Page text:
For the past 30 years, the Pentagon has been cannibalizing the “arsenal of democracy,” eliminating large swaths of our country’s industrial capacity and leaving the rest to deteriorate. The Department of Defense is well aware of the issue, even going so far as to study and catalog it itself, most recently in a February 2022 report on the defense industrial base.

Like any tragedy or disaster, there is rarely one single cause, but the myriad of reasons can be summed up as follows: a bad strategy has led to insufficient resources. The outcome is a national security establishment that has little confidence in its own abilities to fight and win a protracted war against a great power, whether by ourselves or through a proxy.

What we are learning (and possibly relearning) from Russia’s conflict with Ukraine is an obvious fact of war: the side which can produce the most weapons and man those weapons with trained and motivated personnel will have the upper hand. In many respects, we have gotten lucky as Ukraine is benefitting from a former great power’s 50-year decline in both industrial production and inability to provide competent soldiers. As the Pentagon looks forward to either a direct or proxy war with China, we need to be humbled by their ability to produce weapons and manpower. We may not get so lucky a second time.

The United States is a capitalist country where buying items is the demand signal that stimulates investment in both industrial capacity and innovation. During the 20-year period from 1970-1989, often referred to as the Reagan buildup, the ratio of procurement to research & development, or R&D, funding was 2.5 to 1. Our defense industrial base, both private sector and government-run, was stimulated by this robust demand signal, resulting in plentiful stocks of spare parts and cheaper items. That’s due to economies of scale, meaning the more you produce of something, the cheaper it becomes.

In the 1990s, we embarked on a radical experiment of reducing procurement but hoping for the industrial base to maintain itself, and then bemoaning its deterioration with each passing report. For the 30-year period from 1990-2019, the ratio of procurement to R&D funding fell to about 1.5 to 1. As countless reports have shown, the defense industrial base is incapable of even keeping up with the pace of munition consumption in Ukraine at this ratio.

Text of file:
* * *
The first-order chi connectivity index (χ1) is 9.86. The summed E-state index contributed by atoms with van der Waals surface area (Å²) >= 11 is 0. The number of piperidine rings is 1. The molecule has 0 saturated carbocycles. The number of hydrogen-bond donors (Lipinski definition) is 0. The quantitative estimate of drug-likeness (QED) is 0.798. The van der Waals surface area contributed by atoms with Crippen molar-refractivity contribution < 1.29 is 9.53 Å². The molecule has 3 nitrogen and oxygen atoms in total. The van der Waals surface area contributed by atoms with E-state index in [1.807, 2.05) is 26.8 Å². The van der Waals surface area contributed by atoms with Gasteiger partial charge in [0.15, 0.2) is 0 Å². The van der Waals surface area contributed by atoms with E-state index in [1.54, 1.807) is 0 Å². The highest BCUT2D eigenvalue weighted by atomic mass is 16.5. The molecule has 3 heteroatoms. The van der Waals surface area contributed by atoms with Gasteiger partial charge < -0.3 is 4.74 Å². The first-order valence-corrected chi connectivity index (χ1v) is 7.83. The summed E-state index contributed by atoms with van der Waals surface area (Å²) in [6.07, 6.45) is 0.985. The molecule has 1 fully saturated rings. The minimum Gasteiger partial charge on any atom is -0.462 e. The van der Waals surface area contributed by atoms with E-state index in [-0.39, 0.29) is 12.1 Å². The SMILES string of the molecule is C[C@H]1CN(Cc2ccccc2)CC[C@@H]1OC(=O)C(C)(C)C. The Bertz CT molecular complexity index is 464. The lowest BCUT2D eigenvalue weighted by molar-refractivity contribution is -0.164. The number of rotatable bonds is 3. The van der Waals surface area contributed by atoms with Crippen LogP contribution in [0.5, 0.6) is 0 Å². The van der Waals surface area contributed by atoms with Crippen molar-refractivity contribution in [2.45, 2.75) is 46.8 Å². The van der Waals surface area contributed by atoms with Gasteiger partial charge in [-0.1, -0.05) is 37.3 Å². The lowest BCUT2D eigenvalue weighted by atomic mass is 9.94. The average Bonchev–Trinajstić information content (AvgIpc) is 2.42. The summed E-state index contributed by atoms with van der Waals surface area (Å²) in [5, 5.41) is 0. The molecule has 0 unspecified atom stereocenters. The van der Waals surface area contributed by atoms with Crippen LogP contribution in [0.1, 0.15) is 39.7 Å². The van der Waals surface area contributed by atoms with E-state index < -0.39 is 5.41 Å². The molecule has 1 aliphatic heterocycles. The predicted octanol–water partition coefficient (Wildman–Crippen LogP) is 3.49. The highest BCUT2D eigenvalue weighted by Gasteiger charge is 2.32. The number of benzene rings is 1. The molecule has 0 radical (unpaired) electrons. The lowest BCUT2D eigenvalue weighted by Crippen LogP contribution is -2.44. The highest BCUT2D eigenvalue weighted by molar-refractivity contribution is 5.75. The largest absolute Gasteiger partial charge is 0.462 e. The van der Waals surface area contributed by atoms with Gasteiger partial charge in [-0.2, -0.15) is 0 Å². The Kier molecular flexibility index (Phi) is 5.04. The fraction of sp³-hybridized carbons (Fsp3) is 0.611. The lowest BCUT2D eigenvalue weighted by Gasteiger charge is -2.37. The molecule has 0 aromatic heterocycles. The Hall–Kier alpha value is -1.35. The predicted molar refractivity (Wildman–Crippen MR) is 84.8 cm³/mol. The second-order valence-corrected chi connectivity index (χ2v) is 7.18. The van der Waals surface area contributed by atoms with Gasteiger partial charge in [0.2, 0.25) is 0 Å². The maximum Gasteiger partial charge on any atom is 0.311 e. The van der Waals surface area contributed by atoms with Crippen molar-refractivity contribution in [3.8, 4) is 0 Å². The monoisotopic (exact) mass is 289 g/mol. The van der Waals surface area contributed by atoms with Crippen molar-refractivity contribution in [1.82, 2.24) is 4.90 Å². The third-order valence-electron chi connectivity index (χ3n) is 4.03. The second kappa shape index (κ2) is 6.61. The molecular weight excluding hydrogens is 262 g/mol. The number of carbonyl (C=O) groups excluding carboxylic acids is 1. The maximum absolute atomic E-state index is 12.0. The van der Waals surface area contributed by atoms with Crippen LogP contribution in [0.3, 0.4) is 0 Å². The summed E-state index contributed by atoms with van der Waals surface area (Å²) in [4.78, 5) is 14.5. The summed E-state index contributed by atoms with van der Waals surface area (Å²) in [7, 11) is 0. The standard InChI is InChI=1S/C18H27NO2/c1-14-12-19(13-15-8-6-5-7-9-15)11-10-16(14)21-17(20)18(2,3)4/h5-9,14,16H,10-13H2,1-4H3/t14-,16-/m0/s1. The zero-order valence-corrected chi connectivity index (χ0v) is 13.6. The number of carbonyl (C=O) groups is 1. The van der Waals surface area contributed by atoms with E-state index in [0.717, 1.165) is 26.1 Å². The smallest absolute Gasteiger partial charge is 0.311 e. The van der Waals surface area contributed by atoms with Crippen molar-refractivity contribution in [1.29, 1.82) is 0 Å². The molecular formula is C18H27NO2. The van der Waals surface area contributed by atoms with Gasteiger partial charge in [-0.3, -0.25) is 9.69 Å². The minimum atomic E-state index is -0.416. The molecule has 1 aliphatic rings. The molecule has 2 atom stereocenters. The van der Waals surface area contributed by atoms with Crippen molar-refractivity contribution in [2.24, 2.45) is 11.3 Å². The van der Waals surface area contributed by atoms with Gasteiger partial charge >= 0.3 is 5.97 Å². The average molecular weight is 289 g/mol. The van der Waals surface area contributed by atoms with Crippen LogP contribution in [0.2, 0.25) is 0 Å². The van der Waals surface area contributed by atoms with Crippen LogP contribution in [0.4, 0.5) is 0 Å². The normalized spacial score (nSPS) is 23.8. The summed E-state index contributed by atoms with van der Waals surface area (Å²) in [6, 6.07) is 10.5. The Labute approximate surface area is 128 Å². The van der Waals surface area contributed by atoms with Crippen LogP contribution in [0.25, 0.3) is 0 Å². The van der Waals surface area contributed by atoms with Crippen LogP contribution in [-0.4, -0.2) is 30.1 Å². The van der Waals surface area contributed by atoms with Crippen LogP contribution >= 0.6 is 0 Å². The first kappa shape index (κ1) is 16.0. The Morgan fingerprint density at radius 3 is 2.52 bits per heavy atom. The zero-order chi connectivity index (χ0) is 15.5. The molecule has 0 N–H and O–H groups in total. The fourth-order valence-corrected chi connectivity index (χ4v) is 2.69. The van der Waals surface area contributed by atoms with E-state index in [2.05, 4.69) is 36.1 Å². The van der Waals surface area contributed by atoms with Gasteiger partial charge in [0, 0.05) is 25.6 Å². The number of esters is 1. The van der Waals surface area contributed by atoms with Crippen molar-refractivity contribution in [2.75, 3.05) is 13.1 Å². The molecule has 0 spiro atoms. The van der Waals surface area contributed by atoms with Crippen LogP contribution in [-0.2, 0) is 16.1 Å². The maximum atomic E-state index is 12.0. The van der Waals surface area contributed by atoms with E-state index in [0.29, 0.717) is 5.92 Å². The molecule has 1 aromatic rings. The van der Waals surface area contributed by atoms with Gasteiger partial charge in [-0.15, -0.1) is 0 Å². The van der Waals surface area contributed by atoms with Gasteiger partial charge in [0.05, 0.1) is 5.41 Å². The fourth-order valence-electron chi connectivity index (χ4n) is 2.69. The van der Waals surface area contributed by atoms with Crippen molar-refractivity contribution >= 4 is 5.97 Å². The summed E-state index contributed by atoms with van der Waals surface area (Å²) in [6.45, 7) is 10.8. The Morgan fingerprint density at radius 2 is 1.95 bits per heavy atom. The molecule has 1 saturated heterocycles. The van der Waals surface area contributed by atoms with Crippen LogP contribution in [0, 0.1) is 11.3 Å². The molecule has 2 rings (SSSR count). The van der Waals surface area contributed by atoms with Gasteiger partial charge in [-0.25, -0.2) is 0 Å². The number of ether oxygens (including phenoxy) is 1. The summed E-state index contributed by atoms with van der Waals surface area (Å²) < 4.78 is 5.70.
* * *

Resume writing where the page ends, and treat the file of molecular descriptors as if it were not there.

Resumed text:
Rather than learning and reversing this trend, the ratio has fallen even further over the past three years to about 1.3 to 1. Remarkably, in 2023, the Pentagon proposed that it be further reduced to about 1.1 to 1. As the old proverb goes, when you are in a hole, stop digging and think about backfilling the dirt. Congress understands this and for fiscal year 2023, the House Armed Services Committee added procurement back at a 2.18 ratio.

So, what should the Pentagon be doing for its FY24 budget request? Assuming that the Office of Management and Budget, or OMB, will not give the Pentagon significantly more funding other than to fully account for inflation, then the Pentagon should cut back on R&D and ramp up procurement for the next five years.

Getting to the ratio of the Reagan buildup is probably not feasible, but a ratio of 2.25 can be achieved by moving $45 billion each year for the next five years from R&D into procurement. Therefore, over the years 2024-2028, this would add $225 billion to the $725 billion already planned for procurement, bringing that account’s total to $950 billion over the next five years.

To cut R&D by $45 billion per year, the Pentagon only needs to look back to 2017. In that year, R&D spending in 2023 constant dollars was $86 billion. In 2023, that rose to $130B, a difference of nearly $45 billion — an increase of more than 50% — in just seven short years.

Additionally, the Pentagon and Congress should sign multi-year procurement contracts for tanks, HIMARs, munitions, ships, and planes so that industry can be assured of this funding over time. With more funding secured, industry will be incentivized to invest their profits by accelerating production and increasing efficiencies. Producing more items over five years will also stimulate the supply chain for the second, third, and fourth tier suppliers which will provide the capacity for new production, wartime replacements, and spare parts.

The Pentagon should be adjusting its forecasting models to assume a lengthy and protracted war of attrition with China and its proxies, while simultaneously being able to conduct combat operations in Europe and counterinsurgency operations in the Middle East. Today, the math underlying the Pentagon’s supply chain is for one quick war at a time, which is entirely unrealistic. For munitions, the stockpile needs to be set to at least two years of expected usage. Just-in-time production works well if you are producing non-essential items, but that story changes dramatically if your life and republic’s future are at stake.

In the end, Pentagon leaders are facing a simple choice. Either they can shift to a more procurement-centered program for the rest of this decade or continue their detrimental experiment of defunding the arsenal of democracy.

Retired Army Maj. Gen. John Ferrari, a nonresident senior fellow at the American Enterprise Institute, is a former director of program analysis and evaluation for the Army.

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